|Elevation||1,446 m (4,744 ft)|
|Last eruption||200 CE ± 150 years|
Snæfellsjökull (Icelandic pronunciation: [ˈstnaiːˌfɛlsˌjœːkʏtl̥], snow-fell glacier) is a 700,000-year-old glacier-capped stratovolcano in western Iceland. It is situated on the most western part of the Snæfellsnes peninsula in Iceland. Sometimes it may be seen from the city of Reykjavík over Faxa Bay, at a distance of 120 km.
The mountain is one of the most famous sites of Iceland, primarily due to the novel Journey to the Center of the Earth (1864) by Jules Verne, in which the protagonists find the entrance to a passage leading to the center of the earth on Snæfellsjökull.
The mountain is included in the Snæfellsjökull National Park (Icelandic: Þjóðgarðurinn Snæfellsjökull).
Snæfellsjökull was visible from an incredibly far distance due to an arctic mirage on July 17, 1939. Captain Robert Bartlett of the Effie M. Morrissey sighted Snæfellsjökull from a position some 536 to 560 km (335 to 350 miles) distant.
The stratovolcano, which is the only large central volcano in its part of Iceland, has many pyroclastic cones on its flanks. Upper-flank craters produced intermediate to felsic materials, while lower-flank craters produced basaltic lava flows. Several holocene eruptions have originated from the summit crater and have produced felsic material. The latest eruption took place 200 AD ± 150 years, and erupted approximately 0.11 cubic kilometres (0.026 cu mi) of volcanic material. The eruption was explosive and originated from the summit crater, and may have produced lava flows.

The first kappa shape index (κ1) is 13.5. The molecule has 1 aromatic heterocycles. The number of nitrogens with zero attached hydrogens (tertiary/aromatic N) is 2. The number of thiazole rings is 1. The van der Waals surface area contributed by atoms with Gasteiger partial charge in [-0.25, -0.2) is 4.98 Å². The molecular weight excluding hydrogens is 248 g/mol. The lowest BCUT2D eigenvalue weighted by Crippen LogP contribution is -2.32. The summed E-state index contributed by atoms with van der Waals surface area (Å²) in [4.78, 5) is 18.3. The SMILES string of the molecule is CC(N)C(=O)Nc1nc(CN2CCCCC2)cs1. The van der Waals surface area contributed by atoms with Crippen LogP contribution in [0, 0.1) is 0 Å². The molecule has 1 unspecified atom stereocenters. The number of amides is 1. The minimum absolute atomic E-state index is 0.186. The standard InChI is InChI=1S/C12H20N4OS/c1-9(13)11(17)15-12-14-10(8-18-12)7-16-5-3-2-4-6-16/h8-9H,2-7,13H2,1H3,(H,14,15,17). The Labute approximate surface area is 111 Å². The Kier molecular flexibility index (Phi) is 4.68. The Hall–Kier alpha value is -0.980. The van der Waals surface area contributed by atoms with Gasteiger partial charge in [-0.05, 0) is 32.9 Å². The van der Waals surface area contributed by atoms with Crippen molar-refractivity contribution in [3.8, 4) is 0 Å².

In summer, the saddle near the summit can be reached easily by walking, although the glacier's crevasses must be avoided. Several tour companies run regular guided walks during the season. To reach the true summit requires technical ice climbing.
Snæfellsjökull serves as the entrance to the subterranean journey in Jules Verne's classic science fiction novel, Journey to the Center of the Earth (1864). It is also featured in the 1960s Blind Birds trilogy by Czech SF writer Ludvík Souček, loosely inspired by Verne's work. While trying to discern whether Jules Verne actually visited Iceland, a Czechoslovak-Icelandic science party discovers an ancient alien outpost in the cave system under Snæfellsjökull.
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- Geography of Iceland
- Glaciers of Iceland
- Iceland plume
- List of lakes of Iceland
- List of islands off Iceland
- List of national parks of Iceland
- List of volcanoes in Iceland
- List of rivers of Iceland
- Volcanism in Iceland
- Waterfalls of Iceland
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